How to Fix an I/O Device Error

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How to Fix an I/O Device Error

Two of the most common causes of I/O (Input/Output) device errors are driver based. Typically, either the device's driver is not enabled or it is out of date. The driver component has an important function, as it acts as a motorlike force that propels USB/plug-and-play hardware into a driving action within the computer. It is the connecting communicating link signaling the CPU to a desired movement. And while not all I/O device error solutions are simplistic, as a good starting point, you can try troubleshooting using a few basic steps, and you might not need to attempt anything else.

Instructions

    • 1

      Access "Control Panel" from the Start menu and then choose "Performance and Maintenance."

    • 2

      Click "System" and then go to the Hardware tab and click on "Device Manager."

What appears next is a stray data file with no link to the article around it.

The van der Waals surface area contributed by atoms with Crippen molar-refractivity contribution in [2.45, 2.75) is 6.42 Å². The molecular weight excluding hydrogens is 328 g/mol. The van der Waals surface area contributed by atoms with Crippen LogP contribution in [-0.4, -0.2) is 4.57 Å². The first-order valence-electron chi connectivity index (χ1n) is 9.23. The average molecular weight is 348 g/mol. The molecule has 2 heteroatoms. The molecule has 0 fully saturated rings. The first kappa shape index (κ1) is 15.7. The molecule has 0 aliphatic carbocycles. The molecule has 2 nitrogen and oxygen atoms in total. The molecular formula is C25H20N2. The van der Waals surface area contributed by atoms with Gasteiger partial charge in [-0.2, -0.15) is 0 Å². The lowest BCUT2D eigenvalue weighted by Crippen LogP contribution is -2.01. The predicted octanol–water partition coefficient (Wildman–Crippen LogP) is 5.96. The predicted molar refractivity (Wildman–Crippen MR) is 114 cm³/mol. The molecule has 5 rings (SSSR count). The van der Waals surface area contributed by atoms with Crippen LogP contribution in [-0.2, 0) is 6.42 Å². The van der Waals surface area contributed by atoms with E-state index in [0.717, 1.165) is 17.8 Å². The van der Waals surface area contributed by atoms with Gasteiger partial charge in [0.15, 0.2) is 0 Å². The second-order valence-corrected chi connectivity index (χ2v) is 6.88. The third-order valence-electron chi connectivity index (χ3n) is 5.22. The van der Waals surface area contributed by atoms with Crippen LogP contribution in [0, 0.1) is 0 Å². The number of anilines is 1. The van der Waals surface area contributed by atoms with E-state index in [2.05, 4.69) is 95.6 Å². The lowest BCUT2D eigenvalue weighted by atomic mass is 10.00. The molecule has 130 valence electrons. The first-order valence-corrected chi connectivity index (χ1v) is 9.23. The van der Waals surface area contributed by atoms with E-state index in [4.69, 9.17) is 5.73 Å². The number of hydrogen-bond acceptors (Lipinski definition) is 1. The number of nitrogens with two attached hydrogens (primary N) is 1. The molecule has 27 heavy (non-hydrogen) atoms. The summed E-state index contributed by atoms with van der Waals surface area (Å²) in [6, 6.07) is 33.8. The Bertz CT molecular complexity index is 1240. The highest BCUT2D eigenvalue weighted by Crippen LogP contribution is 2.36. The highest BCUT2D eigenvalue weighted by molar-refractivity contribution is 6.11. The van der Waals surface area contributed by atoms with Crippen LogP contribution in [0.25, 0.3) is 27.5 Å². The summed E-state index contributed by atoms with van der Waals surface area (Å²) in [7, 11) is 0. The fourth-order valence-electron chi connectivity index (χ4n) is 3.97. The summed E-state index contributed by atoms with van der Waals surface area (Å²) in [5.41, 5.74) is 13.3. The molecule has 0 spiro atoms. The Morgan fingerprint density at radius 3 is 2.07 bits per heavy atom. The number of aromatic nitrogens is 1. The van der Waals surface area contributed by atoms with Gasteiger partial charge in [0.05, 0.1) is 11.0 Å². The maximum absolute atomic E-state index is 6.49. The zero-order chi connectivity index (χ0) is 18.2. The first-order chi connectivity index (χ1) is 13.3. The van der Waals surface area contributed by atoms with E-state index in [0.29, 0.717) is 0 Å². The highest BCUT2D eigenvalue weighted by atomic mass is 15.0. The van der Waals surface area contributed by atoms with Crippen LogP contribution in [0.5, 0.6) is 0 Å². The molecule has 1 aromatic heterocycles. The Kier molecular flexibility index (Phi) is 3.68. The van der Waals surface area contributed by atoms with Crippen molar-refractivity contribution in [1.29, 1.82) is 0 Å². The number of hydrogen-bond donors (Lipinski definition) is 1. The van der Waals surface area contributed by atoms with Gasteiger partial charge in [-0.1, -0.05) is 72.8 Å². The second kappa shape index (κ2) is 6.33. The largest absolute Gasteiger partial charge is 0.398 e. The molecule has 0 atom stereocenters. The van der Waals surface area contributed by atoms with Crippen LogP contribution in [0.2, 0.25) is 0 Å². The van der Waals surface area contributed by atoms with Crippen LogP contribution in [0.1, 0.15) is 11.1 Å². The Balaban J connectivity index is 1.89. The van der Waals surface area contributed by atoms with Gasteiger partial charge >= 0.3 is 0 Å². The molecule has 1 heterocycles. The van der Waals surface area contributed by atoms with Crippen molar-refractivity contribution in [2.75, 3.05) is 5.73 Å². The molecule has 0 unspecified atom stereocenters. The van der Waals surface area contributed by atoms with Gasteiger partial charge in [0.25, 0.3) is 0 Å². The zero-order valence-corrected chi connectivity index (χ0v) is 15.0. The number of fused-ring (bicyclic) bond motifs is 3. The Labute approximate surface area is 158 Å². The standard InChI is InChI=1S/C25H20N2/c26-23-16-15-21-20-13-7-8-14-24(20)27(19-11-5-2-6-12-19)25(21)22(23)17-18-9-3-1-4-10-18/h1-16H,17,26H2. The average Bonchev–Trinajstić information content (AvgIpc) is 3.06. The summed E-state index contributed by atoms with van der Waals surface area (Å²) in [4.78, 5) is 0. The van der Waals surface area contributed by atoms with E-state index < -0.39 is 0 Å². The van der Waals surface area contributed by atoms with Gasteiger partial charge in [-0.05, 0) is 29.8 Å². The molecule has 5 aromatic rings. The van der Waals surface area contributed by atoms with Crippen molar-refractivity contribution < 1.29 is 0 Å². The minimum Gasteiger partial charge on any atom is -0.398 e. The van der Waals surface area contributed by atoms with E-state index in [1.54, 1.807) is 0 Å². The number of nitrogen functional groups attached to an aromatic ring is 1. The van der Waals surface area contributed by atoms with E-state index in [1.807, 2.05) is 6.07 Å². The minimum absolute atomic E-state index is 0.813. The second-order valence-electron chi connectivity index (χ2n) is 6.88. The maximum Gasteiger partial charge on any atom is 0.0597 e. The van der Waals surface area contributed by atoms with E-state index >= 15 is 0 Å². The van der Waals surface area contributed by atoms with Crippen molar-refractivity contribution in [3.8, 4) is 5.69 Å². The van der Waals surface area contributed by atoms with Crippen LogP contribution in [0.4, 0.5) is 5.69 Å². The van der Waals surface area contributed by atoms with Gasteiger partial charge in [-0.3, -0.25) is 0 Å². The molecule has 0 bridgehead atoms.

• 3

      Find the device that is registering an error by expanding the nodes of the appropriate category. If the device has a red "X" on the icon next to its description, the hardware is disabled; proceed to Step 4 to enable it. Otherwise, go to Step 5.

    • 4

      Go to the General tab and click "Enable Device" found under the Device Status section; then press "OK." (Note: You may have to follow prompts, as indicated through an enabling device wizard. If you do, continue to click "Next" and follow the prompts until the process has completed.) Test the hardware. If an error is shown, proceed to Step 5.

    • 5

      Go to the General tab and click "Troubleshoot" found under the Device Status section then press "OK." Follow the prompts to solve the issue. If an error is still shown, proceed to Step 6.

    • 6

      Go to the Driver tab and click "Update Driver." Follow the prompts until the process has completed and then test the hardware.

Tips & Warnings

  • There may be some updates and special downloads that may only be available through the product developer's site; therefore, check it for news relating to your specific device.

  • Some devices compete for the same system resources, so be sure that you do not disable a vital piece of hardware when you enable another.

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References

Resources

  • Photo Credit Jeffrey Hamilton/Digital Vision/Getty Images

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